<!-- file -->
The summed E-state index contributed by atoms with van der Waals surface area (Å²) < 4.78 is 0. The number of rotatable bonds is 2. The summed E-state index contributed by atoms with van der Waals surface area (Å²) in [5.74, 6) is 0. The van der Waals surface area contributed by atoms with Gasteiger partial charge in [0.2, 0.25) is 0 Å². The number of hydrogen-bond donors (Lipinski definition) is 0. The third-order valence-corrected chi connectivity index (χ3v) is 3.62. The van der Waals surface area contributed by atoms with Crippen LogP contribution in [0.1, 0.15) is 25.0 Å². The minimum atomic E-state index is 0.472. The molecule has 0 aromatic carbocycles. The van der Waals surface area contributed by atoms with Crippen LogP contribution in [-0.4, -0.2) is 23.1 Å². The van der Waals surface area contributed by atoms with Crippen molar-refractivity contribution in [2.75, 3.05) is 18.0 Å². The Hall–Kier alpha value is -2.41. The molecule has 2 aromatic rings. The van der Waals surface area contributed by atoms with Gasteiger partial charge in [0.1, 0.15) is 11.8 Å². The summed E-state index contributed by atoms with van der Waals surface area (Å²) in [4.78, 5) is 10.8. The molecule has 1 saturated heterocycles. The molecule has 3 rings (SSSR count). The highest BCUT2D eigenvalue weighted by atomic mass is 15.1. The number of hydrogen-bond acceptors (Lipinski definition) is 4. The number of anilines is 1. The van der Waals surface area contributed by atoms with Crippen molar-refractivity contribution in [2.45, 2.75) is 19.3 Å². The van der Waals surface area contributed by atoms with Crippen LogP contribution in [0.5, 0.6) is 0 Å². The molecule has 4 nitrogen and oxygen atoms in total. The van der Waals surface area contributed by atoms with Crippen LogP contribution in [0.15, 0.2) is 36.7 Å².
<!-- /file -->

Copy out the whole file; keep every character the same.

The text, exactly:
The summed E-state index contributed by atoms with van der Waals surface area (Å²) < 4.78 is 0. The number of rotatable bonds is 2. The summed E-state index contributed by atoms with van der Waals surface area (Å²) in [5.74, 6) is 0. The van der Waals surface area contributed by atoms with Gasteiger partial charge in [0.2, 0.25) is 0 Å². The number of hydrogen-bond donors (Lipinski definition) is 0. The third-order valence-corrected chi connectivity index (χ3v) is 3.62. The van der Waals surface area contributed by atoms with Crippen LogP contribution in [0.1, 0.15) is 25.0 Å². The minimum atomic E-state index is 0.472. The molecule has 0 aromatic carbocycles. The van der Waals surface area contributed by atoms with Crippen LogP contribution in [-0.4, -0.2) is 23.1 Å². The van der Waals surface area contributed by atoms with Crippen molar-refractivity contribution in [2.75, 3.05) is 18.0 Å². The Hall–Kier alpha value is -2.41. The molecule has 2 aromatic rings. The van der Waals surface area contributed by atoms with Gasteiger partial charge in [0.1, 0.15) is 11.8 Å². The summed E-state index contributed by atoms with van der Waals surface area (Å²) in [4.78, 5) is 10.8. The molecule has 1 saturated heterocycles. The molecule has 3 rings (SSSR count). The highest BCUT2D eigenvalue weighted by atomic mass is 15.1. The number of hydrogen-bond acceptors (Lipinski definition) is 4. The number of anilines is 1. The van der Waals surface area contributed by atoms with Crippen molar-refractivity contribution in [2.45, 2.75) is 19.3 Å². The van der Waals surface area contributed by atoms with Crippen LogP contribution in [0.5, 0.6) is 0 Å². The molecule has 4 nitrogen and oxygen atoms in total. The van der Waals surface area contributed by atoms with Crippen LogP contribution in [0.15, 0.2) is 36.7 Å².